Canada’s Discovered Oil and Gas Resources North of 60*
Kenneth J. Drummond1
Search and Discovery Article #10102 (2006)
Posted April 10, 2006
*Modified from extended abstract prepared for presentation at AAPG Annual Convention, Calgary, Alberta, June 19-22, 2005
1Drummond Consulting, Calgary Alberta ([email protected])
The total discovered recoverable oil and gas resources for Canada north of 60 degrees are 1,665 million barrels of oil and 31,252 billion cubic feet of natural gas. Initial recoverable resources by territory are, Northwest Territories – 1,330 MMB oil and 14,930 Bcf gas, Nunavut – 323 MMB oil and 15,963 Bcf gas, and the Yukon – 12 MMB oil and 359 Bcf gas.
In Northern Canada 45 fields have discovered oil with original recoverable resources of 1,665 MMB, of which 230 MMB has been produced to December 31, 2004. There are 84 fields with initial recoverable gas of 31,252 Bcf, of which only 696 Bcf has been produced to December 31, 2004. There are 99 discovered fields, 29 oil and gas, 16 only oil and 54 only gas. The 29 fields with oil and gas contain 1,059 MMB of recoverable oil and 11,349 Bcf of recoverable gas. The 16 oil fields have 606 MMB, and the gas only fields have 19,903 Bcf of gas.
Fields with oil production include Norman Wells, discovered in 1920, Bent Horn (1974), Amauligak (1983) and Cameron Hills (2003). Gas fields with production include Beaver River, Pointed Mountain, Kotaneelee, Liard K-29, Liard P-66, Ft. Liard F-36, SE Ft Liard N-01, Cameron Hills, and Ikhil.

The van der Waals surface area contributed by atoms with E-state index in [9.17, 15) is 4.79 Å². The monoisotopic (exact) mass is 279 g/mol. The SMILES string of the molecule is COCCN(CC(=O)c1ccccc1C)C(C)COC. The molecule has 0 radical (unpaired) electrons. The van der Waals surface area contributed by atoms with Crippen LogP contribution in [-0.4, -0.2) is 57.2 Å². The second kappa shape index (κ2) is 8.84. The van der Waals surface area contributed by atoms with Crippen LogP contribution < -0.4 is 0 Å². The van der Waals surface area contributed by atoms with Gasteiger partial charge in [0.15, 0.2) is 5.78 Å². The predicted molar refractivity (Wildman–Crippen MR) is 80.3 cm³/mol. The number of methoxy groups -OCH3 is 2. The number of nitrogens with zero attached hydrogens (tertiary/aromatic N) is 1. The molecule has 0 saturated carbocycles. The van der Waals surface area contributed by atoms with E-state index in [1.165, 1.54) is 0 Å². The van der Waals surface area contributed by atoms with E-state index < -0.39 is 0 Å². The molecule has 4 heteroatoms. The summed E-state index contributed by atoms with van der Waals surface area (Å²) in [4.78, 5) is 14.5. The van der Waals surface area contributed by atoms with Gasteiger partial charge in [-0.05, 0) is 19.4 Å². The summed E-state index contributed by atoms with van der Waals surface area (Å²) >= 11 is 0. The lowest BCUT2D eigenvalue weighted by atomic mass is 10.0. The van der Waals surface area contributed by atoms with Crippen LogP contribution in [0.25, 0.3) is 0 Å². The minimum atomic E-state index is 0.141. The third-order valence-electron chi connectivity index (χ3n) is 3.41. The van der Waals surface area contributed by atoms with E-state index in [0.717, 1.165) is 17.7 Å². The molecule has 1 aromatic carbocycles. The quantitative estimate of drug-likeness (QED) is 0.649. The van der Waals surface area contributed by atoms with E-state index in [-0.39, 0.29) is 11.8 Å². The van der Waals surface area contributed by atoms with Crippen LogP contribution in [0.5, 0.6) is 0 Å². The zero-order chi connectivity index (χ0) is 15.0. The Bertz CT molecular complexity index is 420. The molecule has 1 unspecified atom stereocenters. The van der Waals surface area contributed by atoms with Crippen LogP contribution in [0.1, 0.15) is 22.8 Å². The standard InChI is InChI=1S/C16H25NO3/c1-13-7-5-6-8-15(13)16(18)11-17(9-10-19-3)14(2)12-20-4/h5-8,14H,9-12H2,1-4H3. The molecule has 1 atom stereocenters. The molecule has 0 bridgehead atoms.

The largest discovered oil resource is the 1 billion barrels in the Beaufort/Mackenzie Basin. Largest discovered recoverable gas resource is in the Sverdrup Basin with 17.4 Tcf, followed by the Beaufort/Mackenzie with 9.7 Tcf.
A wide diversity of basins characterizes Canada’s sedimentary area north of 60 degrees north. The sedimentary basins of Northern Canada (Figure 1) occupy an area of 2.5 million square kilometers (965,255 square miles), with approximately 62% offshore. Significant occurrences of oil and gas have been discovered in several of the basins (Figure 2).
One of Canada’s earliest oil discoveries was made at Norman Wells in 1920. The Norman Wells oil field has produced 226 million barrels of oil to December 31, 2004, with remaining oil reserves of 76 million barrels. Signicant discoveries were made in the Mackenzie/Beaufort Basin and the Arctic Islands in the 1970’s and 1980’s. A resurgence of activity has resulted in discovery of oil and gas in the Cameron Hills and gas discoveries in the Liard Plateau.
Drilling activity, as shown in Figure 3, has been sporadic over the years, with increased activity in the war years, during the early1970’s, and the major development drilling at Norman Wells in the mid 1980’s. The mainland Territories has had a resurgence of activity in the late 1990’s and into the current decade. A total of 1544 wells have been drilled to the end of 2004, of which approximately 980 have been exploratory.
The first discovery in the Arctic Islands was Drake Point, which blew out in 1969. This is the largest discovery in the Arctic Islands Sverdrup Basin, with 5.4 Tcf of recoverable gas resource. The first discovery in the Mackenzie/Beaufort Basin was the Cretaceous Atkinson Point oil discovery in 1970, with 42 million barrels of recoverable oil. The most significant discovery to date is the Taglu gas discovery in 1971, with 2.7 Tcf of recoverable gas.